Betfair and Golden Nugget Casino Sign Partnership for New Jersey Online Gaming Portal
Betfair has announced it is shifting its legal online gaming partnerships in New Jersey, following the collapse of its previous partner. Betfair Online now intends on running a betting exchange through the Golden Nugget Casino’s online portal. Betfair’s previous partner, Trump Plaza, closed its doors on September 16.
The Golden Nugget Casino has been the least active of the Atlantic City casinos in the New Jersey online gaming market, except for Resorts Casino (which has a deal in place with the banned PokerStars). Landry’s Inc., a Houston-based gaming and enterainment company, bought the Golden Nugget Casino in 2011 from Trump Entertainment.
Betfair US Press Release
Don Ryan SVP of Gaming for Betfair US, said the betting exchange is happy to have new life in the New Jersey gaming market. Ryan added, “We are very excited to move our operations to Golden Nugget Atlantic City, one of the premier resort destinations in New Jersey. With this relationship, Betfair and the Golden Nugget are well positioned to accelerate growth in 2015 and beyond.”
About Golden Nugget and Landry Incorporated
The owners of the Golden Nugget have not released a statement, but the company is finally getting involved in Atlantic City’s online gaming industry. Landry’s Incorporated owns 500 restaurant, casino, hotel, and entertainment venues spread across in 35 states, as well as the District of Columbia.
The company has over 60,000 employees worldwide. The $2.4 billion company is owned by Tilman J. Fertitta, sometimes called the “World’s Richest Restaurateur”. Tilman Fertitta is now known relation to the Fertitta Brothers, who own Station Casinos.
What Is a Betting Exchange?
Betfair will power an online casino and sportsbook for the Golden Nugget Casino, but is not involved in sports betting in New Jersey. Readers might be confused about the difference in a betting exchange like Betfair and a traditional sportsbook. A betting exchange makes its money by charging a commission on all bets. The gambler is given the option to make unlimited wagers, while traditional sportsbooks limit the size of wagers by a punter. The only limitation is another better (or betters) must be willing to match the wager with a bet of their own. Because of the transactional fees, the odds on betting exchange wagers tend to be better than they are at traditional sportsbooks.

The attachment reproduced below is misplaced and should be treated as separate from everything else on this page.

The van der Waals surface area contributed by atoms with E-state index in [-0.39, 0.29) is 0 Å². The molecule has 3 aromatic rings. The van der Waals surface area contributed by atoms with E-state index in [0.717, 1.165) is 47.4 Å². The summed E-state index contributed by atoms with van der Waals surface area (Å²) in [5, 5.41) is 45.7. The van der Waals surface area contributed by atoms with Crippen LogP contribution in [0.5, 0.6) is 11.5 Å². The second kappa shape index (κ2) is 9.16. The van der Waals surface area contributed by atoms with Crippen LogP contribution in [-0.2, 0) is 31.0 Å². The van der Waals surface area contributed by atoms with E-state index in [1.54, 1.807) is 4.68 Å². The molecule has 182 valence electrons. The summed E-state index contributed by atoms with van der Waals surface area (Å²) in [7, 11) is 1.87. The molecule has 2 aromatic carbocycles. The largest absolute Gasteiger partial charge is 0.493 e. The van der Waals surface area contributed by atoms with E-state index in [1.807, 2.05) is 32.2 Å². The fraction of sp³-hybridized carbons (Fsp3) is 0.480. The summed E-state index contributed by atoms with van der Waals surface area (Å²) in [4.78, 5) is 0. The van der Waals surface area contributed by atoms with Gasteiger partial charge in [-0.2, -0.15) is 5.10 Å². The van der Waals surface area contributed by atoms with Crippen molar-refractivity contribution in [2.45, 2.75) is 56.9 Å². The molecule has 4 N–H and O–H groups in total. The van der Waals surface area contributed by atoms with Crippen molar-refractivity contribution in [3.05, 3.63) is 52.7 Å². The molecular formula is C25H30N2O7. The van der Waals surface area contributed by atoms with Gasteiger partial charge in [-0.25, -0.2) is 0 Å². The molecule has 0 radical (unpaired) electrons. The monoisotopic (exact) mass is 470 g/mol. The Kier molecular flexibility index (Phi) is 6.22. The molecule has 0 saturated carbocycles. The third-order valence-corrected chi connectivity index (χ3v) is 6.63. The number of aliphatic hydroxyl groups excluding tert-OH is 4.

Comparison to Traditional Sportsbooks
Betting exchanges have their built-in disadvantages. Exchanges like Betfair tend to concentrate wagers in a few propositions, instead of a wide range of betting options. This makes parlays and other exotic multiple bets harder to do, though Betfair does have somewhat similar wagers called “accumulators”.
Also, because a betting exchange tends to have a smaller margins than traditional bookmakers, they are less likely to allow gamblers to bet on credit. The ability to wager on credit thus keeps many gamblers going back to the traditional sportsbooks. On the other hand, gamblers who find themselves restricted from betting at sportsbook (usually because they’re too good) are able to exploit the betting exchanges, because the exchange itself does not lose money when they succeed.
Sportsbook operators and traditional bookmakers claim betting exchanges are unfair and they lead to corruption in sports. After 14 years of operating in most of the western countries, no verifiable evidence has emerged that exchanges have led to more match-fixing or point-shaving. Most of the jurisdictions in Europe license and regulate betting exchanges.
Betfair Betting Exchange
When Betfair began operations in 2000, its betting exchange was a new way to wager on events. Such businesses were called peer-to-peer betting and open-market betting in the early days, but the media soon dubbed Betfair’s new site a “betting exchange”.
Betfair offered fixed-odds wagers on horse racing, sporting events, political results, and the outcome of various other pop culture events. The format used was the binary option, in which an investor either collects a fixed amount in winnings or loses everything.
Betfair went public on October 22, 2010 with an initial public offering of £13. This valued the company at £1.4 billion, or $2.2. billion American dollars at the time. Betfair launched its fixed-odds betting site in the UK in 2012, while it entered the Italian market in the spring of 2014. Betfair also expanded operations in the United Kingdom in August 2014, with the help of Net Entertainment or NetEnt.
When Betfair entered the New Jersey market, it made bargains with Trump Plaza and Caesars Interactive. The Trump Plaza operation never produced the way it should have, so it was likely a relief to Betfair executives when the company went bankrupt and closed its doors in September 2014.